Rob Baird
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Rob Baird

Austin, Texas, United States | INDIE

Austin, Texas, United States | INDIE
Band Country Rock

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Music

Press


“[These tracks, like the rest of] Blue Eyed Angels, follow the difficult footsteps of early Neil Young but veer eventually out on their own, led by songs that are equal parts solid craft and poet's soul.” CMA CLOSEUP - MUSIC NEWS NASHVILLE


“Everything about I Swear It's The Truth suggest a young artist ready to break into the big leagues….Mainstream radio would be all the better to have an artist like Rob Baird and his songs like those on I Swear It's the Truth on their airwaves and played in a bar or music performance hall near you. In many ways it feels like past Carnival Recording Company artist Eli Young Band, in that Baird and EYB both mix heartland rock vibes with country music's tried and true lyrics.”
MATT BJORKE
- ROUGHSTOCK


“Baird surrounds himself with good songs, top-notch pickers and uncluttered production elements. Chalk up another one for artistic maturity.” MARIO TARRADELL - DALLAS MORNING NEWS


“Rob Baird is an artist that takes great delight in spreading the truth. While that may be a pun of sorts, connecting to the fact that his new album is called "I Swear It's The Truth," it's also a true statement in how he feels about his music -- and what he wants the listener to feel when they hear it.” CHUCK DAUPHIN - BILLBOARD


“The emotion behind all the songs is stirring and poignant. This is not a party band record, but an authentic collection of great songwriting to sit and listen to, much like Jason Isbell, Adam Hood or Will Hoge. From the first note to the last, Rob Baird delivers an album that I consider one of the best of 2012.” -JOSH TUCKER, NO DEPRESSION - NO DEPRESSION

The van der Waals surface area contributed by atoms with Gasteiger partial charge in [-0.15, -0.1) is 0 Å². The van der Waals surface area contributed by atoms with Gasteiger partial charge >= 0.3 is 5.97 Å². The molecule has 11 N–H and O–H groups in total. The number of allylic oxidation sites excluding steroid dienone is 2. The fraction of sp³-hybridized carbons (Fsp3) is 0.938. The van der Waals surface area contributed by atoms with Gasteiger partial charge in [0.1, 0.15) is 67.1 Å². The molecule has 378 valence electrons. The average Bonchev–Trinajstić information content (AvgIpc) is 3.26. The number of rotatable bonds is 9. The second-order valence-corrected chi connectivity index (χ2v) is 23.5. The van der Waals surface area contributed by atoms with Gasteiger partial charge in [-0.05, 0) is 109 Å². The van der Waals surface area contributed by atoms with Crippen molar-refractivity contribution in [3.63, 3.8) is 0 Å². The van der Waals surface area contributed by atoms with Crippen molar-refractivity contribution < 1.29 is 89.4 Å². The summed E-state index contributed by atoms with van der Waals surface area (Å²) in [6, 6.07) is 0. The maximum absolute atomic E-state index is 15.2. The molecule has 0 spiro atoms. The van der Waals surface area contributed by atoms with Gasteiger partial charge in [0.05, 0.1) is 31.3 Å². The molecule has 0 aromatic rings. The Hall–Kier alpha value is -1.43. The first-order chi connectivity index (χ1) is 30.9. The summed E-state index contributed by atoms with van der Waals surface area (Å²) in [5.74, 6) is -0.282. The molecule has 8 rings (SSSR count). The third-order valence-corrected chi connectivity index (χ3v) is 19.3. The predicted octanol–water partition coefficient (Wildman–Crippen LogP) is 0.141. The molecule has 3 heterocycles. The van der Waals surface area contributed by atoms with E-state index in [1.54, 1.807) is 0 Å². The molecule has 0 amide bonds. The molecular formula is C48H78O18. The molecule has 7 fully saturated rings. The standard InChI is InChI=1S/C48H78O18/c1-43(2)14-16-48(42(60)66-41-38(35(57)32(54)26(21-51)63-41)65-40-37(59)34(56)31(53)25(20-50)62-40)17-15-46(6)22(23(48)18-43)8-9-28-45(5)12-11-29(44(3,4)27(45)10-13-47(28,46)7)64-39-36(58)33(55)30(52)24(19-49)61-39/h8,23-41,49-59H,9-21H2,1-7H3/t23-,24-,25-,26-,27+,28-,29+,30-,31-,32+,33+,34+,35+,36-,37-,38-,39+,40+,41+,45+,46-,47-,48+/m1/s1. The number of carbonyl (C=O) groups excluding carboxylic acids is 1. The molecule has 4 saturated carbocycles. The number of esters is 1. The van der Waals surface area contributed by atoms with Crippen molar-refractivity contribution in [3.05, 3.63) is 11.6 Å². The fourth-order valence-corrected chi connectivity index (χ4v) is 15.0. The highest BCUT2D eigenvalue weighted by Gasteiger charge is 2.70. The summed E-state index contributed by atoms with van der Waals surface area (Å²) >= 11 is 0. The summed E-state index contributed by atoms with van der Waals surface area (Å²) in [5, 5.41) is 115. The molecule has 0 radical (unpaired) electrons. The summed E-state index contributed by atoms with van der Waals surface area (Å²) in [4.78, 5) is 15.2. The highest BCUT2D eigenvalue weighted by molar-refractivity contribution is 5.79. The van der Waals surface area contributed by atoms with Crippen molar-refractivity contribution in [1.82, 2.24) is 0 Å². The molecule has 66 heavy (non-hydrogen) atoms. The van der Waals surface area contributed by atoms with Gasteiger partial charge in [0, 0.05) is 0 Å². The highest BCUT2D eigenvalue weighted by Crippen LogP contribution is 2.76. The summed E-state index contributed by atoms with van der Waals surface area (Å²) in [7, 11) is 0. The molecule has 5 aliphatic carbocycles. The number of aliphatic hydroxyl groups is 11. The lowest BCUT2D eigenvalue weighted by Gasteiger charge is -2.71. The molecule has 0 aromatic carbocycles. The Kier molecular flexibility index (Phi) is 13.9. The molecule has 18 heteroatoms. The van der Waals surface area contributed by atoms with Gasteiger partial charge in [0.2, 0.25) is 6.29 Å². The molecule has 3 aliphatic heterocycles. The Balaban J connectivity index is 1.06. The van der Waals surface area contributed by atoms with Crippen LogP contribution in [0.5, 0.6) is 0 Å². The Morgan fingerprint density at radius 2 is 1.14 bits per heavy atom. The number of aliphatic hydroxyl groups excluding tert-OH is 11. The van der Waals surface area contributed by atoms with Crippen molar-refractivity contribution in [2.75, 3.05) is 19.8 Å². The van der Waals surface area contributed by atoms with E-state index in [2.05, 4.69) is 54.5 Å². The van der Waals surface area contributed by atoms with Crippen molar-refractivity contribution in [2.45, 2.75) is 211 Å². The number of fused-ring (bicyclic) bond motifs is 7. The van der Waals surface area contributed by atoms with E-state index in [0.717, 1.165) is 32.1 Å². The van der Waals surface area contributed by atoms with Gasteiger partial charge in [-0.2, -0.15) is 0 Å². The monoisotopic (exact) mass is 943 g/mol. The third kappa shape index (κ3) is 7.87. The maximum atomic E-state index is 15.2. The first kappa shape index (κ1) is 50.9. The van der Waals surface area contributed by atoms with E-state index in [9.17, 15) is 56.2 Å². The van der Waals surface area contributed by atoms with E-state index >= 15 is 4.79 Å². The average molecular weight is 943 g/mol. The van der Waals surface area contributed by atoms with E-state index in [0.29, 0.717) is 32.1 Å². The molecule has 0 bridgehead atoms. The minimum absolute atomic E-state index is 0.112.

Discography

LPs:
Blue Eyed Angels (2010)
I Swear Its the Truth (2012)

Singles:
"Could Have Been My Baby" (2010)
"Fade Away" (2010)
"Blue Eyed Angels" (2011)
"Mississippi Moon" (2011)

Photos

Bio


Rob Baird says growing up in Memphis, a city suffused with music, it was impossible not to pick up the guitar as a kid. And later, pilfering through his sister’s record collection, Tom Petty and band’s “don’t bore us get to the chorus” approach to song structure, melded with Baird’s affinity for darker-themed lyrics of Texas writers like Chris Knight and other legends. On his debut Blue-Eyed Angels out August 31st (Carnival Recording Company), the 23 year-old brings those influences to bear, most notably on the title track, a tale about the emptiness of the world’s oldest profession, made lighter with a chorus that jingles.

Heavily touring the southeast and his current home of Texas for the last few years, Baird caught the ear of Carnival’s Frank Liddell (who helped bring Knight, Miranda Lambert, Bruce Robison and others to the public) and stepped into the studio with producer Scott Davis. Baird says he writes about emotional fall-out of an imagined story rather than a story itself, and to underscore the guilt of “Blue-Eyed Angels,” they used a well-placed 1920s pump organ. “We were influenced a bit by T Bone Burnett’s playbook on that one,” says Baird.

“Could’ve Been My Baby,” a current hit on Texas radio and the first one he wrote for the album -- could be the template for the rest of the record. “It’s hateful but happy, and dark in a major key,” says Baird.

On “Fade Away,” Baird says the song, written with the capo at the 7th fret, was influenced by Petty’s “Wildflowers” -- and the end result is deceptively simple and happy sounding. “We used a lot of pump organ on that song, and light train drum rhythm, but it’s way in the back. Simple sometimes takes a lot more thought than it sounds, there are a lot of layers there to make it sound so melodic.”

Elsewhere, there is love of course, with “Louise” about the infatuation that ensues after one chance meeting. And “Let Me Down Easy,” there is a bit of country influenced steel-guitar haunting a song he wrote on a drive, and the rolling tempo indeed evokes a long stretch of highway. It’s about dating that perfect girl that seems too good to be true -- and in Baird’s world, a song with a bit of the dark truth captures a more realistic snapshot of life -- but it can be seductively caged.